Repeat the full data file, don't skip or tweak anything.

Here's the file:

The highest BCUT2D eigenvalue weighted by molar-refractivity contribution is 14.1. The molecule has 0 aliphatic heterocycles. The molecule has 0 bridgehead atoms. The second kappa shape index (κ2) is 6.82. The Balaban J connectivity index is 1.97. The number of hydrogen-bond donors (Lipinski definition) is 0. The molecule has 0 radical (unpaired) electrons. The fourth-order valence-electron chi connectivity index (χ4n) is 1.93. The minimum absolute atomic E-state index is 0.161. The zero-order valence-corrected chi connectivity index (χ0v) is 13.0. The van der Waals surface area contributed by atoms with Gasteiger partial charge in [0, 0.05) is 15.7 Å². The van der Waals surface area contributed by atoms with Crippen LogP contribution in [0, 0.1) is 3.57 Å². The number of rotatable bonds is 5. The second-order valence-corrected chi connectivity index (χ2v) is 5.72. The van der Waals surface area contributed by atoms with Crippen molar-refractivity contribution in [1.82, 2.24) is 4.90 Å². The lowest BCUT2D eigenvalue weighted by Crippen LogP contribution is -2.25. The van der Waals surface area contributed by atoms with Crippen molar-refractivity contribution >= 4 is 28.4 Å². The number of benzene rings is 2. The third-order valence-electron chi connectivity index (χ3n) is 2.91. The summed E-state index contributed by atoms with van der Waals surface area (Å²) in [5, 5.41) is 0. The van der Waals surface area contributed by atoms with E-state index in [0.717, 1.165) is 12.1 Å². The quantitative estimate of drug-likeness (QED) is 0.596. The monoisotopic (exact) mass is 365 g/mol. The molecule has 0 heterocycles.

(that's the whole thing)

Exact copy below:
The highest BCUT2D eigenvalue weighted by molar-refractivity contribution is 14.1. The molecule has 0 aliphatic heterocycles. The molecule has 0 bridgehead atoms. The second kappa shape index (κ2) is 6.82. The Balaban J connectivity index is 1.97. The number of hydrogen-bond donors (Lipinski definition) is 0. The molecule has 0 radical (unpaired) electrons. The fourth-order valence-electron chi connectivity index (χ4n) is 1.93. The minimum absolute atomic E-state index is 0.161. The zero-order valence-corrected chi connectivity index (χ0v) is 13.0. The van der Waals surface area contributed by atoms with Gasteiger partial charge in [0, 0.05) is 15.7 Å². The van der Waals surface area contributed by atoms with Crippen LogP contribution in [0, 0.1) is 3.57 Å². The number of rotatable bonds is 5. The second-order valence-corrected chi connectivity index (χ2v) is 5.72. The van der Waals surface area contributed by atoms with Crippen molar-refractivity contribution in [1.82, 2.24) is 4.90 Å². The lowest BCUT2D eigenvalue weighted by Crippen LogP contribution is -2.25. The van der Waals surface area contributed by atoms with Crippen molar-refractivity contribution >= 4 is 28.4 Å². The number of benzene rings is 2. The third-order valence-electron chi connectivity index (χ3n) is 2.91. The summed E-state index contributed by atoms with van der Waals surface area (Å²) in [5, 5.41) is 0. The van der Waals surface area contributed by atoms with E-state index in [0.717, 1.165) is 12.1 Å². The quantitative estimate of drug-likeness (QED) is 0.596. The monoisotopic (exact) mass is 365 g/mol. The molecule has 0 heterocycles.